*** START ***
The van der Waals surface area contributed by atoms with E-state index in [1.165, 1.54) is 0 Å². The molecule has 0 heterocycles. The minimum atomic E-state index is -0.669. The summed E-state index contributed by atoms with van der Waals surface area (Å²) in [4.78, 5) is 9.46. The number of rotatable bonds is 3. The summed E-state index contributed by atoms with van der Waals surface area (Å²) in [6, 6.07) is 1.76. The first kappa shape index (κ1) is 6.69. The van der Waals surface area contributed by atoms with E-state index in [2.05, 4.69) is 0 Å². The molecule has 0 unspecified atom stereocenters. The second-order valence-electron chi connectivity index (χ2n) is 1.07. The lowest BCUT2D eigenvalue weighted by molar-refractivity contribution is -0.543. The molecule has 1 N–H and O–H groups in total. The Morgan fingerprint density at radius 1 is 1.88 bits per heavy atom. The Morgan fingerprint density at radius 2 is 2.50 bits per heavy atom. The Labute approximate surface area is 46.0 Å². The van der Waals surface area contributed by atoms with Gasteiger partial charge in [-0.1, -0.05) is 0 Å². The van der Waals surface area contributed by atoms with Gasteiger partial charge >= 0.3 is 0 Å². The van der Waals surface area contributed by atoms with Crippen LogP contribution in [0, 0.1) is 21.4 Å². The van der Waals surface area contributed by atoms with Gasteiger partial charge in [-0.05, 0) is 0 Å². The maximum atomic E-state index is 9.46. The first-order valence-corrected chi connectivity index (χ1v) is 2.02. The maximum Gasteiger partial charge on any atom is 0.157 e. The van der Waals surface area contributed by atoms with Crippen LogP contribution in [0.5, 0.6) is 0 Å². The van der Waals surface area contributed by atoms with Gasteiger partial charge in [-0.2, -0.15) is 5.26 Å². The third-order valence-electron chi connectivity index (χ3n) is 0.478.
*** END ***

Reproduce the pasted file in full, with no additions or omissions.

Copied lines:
The van der Waals surface area contributed by atoms with E-state index in [1.165, 1.54) is 0 Å². The molecule has 0 heterocycles. The minimum atomic E-state index is -0.669. The summed E-state index contributed by atoms with van der Waals surface area (Å²) in [4.78, 5) is 9.46. The number of rotatable bonds is 3. The summed E-state index contributed by atoms with van der Waals surface area (Å²) in [6, 6.07) is 1.76. The first kappa shape index (κ1) is 6.69. The van der Waals surface area contributed by atoms with E-state index in [2.05, 4.69) is 0 Å². The molecule has 0 unspecified atom stereocenters. The second-order valence-electron chi connectivity index (χ2n) is 1.07. The lowest BCUT2D eigenvalue weighted by molar-refractivity contribution is -0.543. The molecule has 1 N–H and O–H groups in total. The Morgan fingerprint density at radius 1 is 1.88 bits per heavy atom. The Morgan fingerprint density at radius 2 is 2.50 bits per heavy atom. The Labute approximate surface area is 46.0 Å². The van der Waals surface area contributed by atoms with Gasteiger partial charge in [-0.1, -0.05) is 0 Å². The van der Waals surface area contributed by atoms with Gasteiger partial charge >= 0.3 is 0 Å². The van der Waals surface area contributed by atoms with Crippen LogP contribution in [0, 0.1) is 21.4 Å². The van der Waals surface area contributed by atoms with Gasteiger partial charge in [-0.05, 0) is 0 Å². The maximum atomic E-state index is 9.46. The first-order valence-corrected chi connectivity index (χ1v) is 2.02. The maximum Gasteiger partial charge on any atom is 0.157 e. The van der Waals surface area contributed by atoms with Crippen LogP contribution in [0.5, 0.6) is 0 Å². The van der Waals surface area contributed by atoms with Gasteiger partial charge in [-0.2, -0.15) is 5.26 Å². The third-order valence-electron chi connectivity index (χ3n) is 0.478.